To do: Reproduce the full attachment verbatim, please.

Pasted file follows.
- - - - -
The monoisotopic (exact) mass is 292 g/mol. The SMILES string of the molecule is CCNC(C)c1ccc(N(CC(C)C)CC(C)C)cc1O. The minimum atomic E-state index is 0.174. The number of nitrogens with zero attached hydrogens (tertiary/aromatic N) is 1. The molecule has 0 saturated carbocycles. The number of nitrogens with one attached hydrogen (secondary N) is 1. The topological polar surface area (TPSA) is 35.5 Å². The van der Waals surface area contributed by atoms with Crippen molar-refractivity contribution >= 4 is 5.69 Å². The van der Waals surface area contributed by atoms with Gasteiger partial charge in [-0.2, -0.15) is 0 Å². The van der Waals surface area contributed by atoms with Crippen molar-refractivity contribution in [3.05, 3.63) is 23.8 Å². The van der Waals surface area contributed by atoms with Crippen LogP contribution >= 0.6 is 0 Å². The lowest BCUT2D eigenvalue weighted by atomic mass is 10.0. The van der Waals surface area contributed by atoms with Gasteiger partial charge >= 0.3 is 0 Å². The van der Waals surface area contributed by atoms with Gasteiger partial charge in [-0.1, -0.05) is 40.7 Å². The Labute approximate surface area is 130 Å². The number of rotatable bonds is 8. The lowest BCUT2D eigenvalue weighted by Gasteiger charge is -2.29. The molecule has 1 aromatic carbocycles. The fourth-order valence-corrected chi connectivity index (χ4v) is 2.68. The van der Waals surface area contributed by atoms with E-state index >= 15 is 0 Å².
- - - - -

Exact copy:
The monoisotopic (exact) mass is 292 g/mol. The SMILES string of the molecule is CCNC(C)c1ccc(N(CC(C)C)CC(C)C)cc1O. The minimum atomic E-state index is 0.174. The number of nitrogens with zero attached hydrogens (tertiary/aromatic N) is 1. The molecule has 0 saturated carbocycles. The number of nitrogens with one attached hydrogen (secondary N) is 1. The topological polar surface area (TPSA) is 35.5 Å². The van der Waals surface area contributed by atoms with Crippen molar-refractivity contribution >= 4 is 5.69 Å². The van der Waals surface area contributed by atoms with Gasteiger partial charge in [-0.2, -0.15) is 0 Å². The van der Waals surface area contributed by atoms with Crippen molar-refractivity contribution in [3.05, 3.63) is 23.8 Å². The van der Waals surface area contributed by atoms with Crippen LogP contribution >= 0.6 is 0 Å². The lowest BCUT2D eigenvalue weighted by atomic mass is 10.0. The van der Waals surface area contributed by atoms with Gasteiger partial charge >= 0.3 is 0 Å². The van der Waals surface area contributed by atoms with Gasteiger partial charge in [-0.1, -0.05) is 40.7 Å². The Labute approximate surface area is 130 Å². The number of rotatable bonds is 8. The lowest BCUT2D eigenvalue weighted by Gasteiger charge is -2.29. The molecule has 1 aromatic carbocycles. The fourth-order valence-corrected chi connectivity index (χ4v) is 2.68. The van der Waals surface area contributed by atoms with E-state index >= 15 is 0 Å².